Riding the Blue Ridge Scenic Railway, an excursion train that runs between Blue Ridge, Georgia, and McCaysville, Georgia / Copperhill, Tennessee
One of the best things about being grandparents is taking trips with the grandchildren. Short trips, long trips, day trips, international trips... any excuse to be together is fine with us!
One of the things we really enjoy is exploring our part of Georgia. There are so many beautiful sights to see and fun things to do. One of the most fun trips we've done was a day trip to ride the Blue Ridge Scenic Railway.
On the day of our trip, we got up early and headed out to Blue Ridge, Georgia for our adventure. The Blue Ridge Scenic Railway is an excursion train that runs from Blue Ridge to McCaysville, Ga - Copperhill, Tn. It's a 13-mile, one-hour ride each way with a two-hour stop in McCaysville-Copperhill.Riding the Blue Ridge Scenic Railway, an excursion train that runs between Blue Ridge, Georgia, and McCaysville, Georgia / Copperhill, Tennessee Click To Tweet
Our train was leaving at 11:00 a.m. and we arrived in plenty of time to board.
Everyone on the railway except the engineer and concessions staff are volunteers. They're an exceptionally nice, helpful group of folks.
While everyone was settling in for the ride, our car host, Lynn, talked to us about safety and a few things we might expect during our ride. Lynn was very entertaining and extremely knowledgeable about the railway's history and all the sights along the way. We couldn't have asked for a better host! Thanks, Lynn!
Open Air or Closed Cars - Your Choice
The railway offers a choice of either open-air or climate-controlled cars. We chose the open-air car and, even though it was a hot day, I think that was the best way to travel. We wouldn't have seen nearly as much in one of the closed cars and I couldn't have gotten photos through those windows!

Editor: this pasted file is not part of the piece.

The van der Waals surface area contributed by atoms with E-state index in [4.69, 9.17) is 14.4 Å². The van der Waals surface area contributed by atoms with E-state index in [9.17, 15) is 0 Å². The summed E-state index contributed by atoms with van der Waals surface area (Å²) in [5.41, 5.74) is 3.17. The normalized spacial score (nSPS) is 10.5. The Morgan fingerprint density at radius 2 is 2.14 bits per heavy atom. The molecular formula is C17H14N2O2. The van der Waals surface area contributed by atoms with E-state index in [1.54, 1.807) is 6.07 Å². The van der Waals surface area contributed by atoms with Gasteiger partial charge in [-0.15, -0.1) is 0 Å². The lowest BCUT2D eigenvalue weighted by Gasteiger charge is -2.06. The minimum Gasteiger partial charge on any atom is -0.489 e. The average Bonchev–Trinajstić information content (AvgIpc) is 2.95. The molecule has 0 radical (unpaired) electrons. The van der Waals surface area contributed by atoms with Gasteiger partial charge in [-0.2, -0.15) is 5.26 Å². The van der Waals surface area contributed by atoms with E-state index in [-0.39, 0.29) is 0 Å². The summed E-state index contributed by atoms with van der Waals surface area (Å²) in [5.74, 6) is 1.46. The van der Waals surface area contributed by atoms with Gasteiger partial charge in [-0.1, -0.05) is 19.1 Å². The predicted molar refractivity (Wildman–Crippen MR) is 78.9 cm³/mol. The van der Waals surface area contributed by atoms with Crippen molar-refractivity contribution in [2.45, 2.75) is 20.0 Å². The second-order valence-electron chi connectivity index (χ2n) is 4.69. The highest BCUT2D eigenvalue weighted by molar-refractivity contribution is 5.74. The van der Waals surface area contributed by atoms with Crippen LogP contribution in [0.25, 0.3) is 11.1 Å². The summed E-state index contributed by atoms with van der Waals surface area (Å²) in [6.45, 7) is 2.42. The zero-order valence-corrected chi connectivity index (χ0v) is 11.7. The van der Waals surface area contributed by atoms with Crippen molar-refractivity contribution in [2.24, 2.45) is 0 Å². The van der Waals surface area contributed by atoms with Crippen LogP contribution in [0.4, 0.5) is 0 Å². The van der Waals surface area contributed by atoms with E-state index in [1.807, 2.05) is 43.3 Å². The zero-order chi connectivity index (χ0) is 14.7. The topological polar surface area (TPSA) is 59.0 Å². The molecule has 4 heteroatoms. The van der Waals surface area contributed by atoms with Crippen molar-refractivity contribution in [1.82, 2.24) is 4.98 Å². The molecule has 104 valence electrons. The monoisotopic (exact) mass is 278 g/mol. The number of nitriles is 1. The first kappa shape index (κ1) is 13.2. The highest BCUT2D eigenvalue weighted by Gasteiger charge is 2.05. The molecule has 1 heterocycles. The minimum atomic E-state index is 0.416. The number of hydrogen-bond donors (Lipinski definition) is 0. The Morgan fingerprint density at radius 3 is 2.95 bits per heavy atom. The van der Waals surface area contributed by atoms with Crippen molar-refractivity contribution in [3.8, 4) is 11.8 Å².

The cars are comfortable and all the seats face outward so everyone gets a good view. Lynn pointed out to us the wallpaper on the ceiling of our car which was covered with the seal of the state of New York. That's because our car used to belong to the Long Island Rail Road. The Blue Ridge Scenic Railway purchased the car and refitted it but they kept the wallpaper intact.
Our A was still just slightly skeptical that it wouldn't be boring at this point, so the video games came out. That lasted until the train started rolling and we never saw the games again for the rest of the day.
Mag is ready to roll!
All That Beautiful Countryside
One of the first sights we saw as we departed from Blue Ridge was a large horse farm. The lush pastures and traditional white fencing were quite beautiful.
The train quickly passes from rolling pastures into more rugged territory. You find yourself surrounded by rocky mountainsides covered in thick foliage on one side of the train and the beautiful Toccoa River on the other side. I was surprised to see rhododendron still blooming so late in the year. Ours have been out of bloom for several months.
A Very Relaxing Way to Travel
This is the old junction that formerly led to Murphy, North Carolina. All along the way, I kept thinking how our ancestors must have felt traveling these rails back in their day. They didn't have the option of driving anywhere they wanted like we do now and depended on the trains to get them from place to place. I honestly can't say that it would have been a bad way to live.
The Gorgeous Toccoa/Ocoee River
All along the route, the tracks follow the lovely Toccoa River. When the river reaches the Tennessee state line it becomes the Ocoee River. The Georgia part of the river is shallow and slow running.
We saw lots of people fishing from boats or just wading in the river to fly fish. In most places, the water was just about to an adult's knee.
The view of the serene river is one of the most pleasurable aspects of the entire trip. There's always something different to see around the next bend in the tracks.
Ancient History Along the Way
About halfway through the trip is one of the most interesting historical points - the fish trap. The fish trap was constructed more than 500 years ago by Native Americans who pre-dated the Cherokee. After all this time it is still in pristine condition. The trap is formed by rocks laid in the shape of a "V" with an opening at the narrow end. The children would be sent upstream to splash and stomp and scare the fish into swimming toward the V where the women would scoop them up in baskets. Ingenious!
As the tracks twist and turn along the way, there are several curves where you can see the entire train from your car.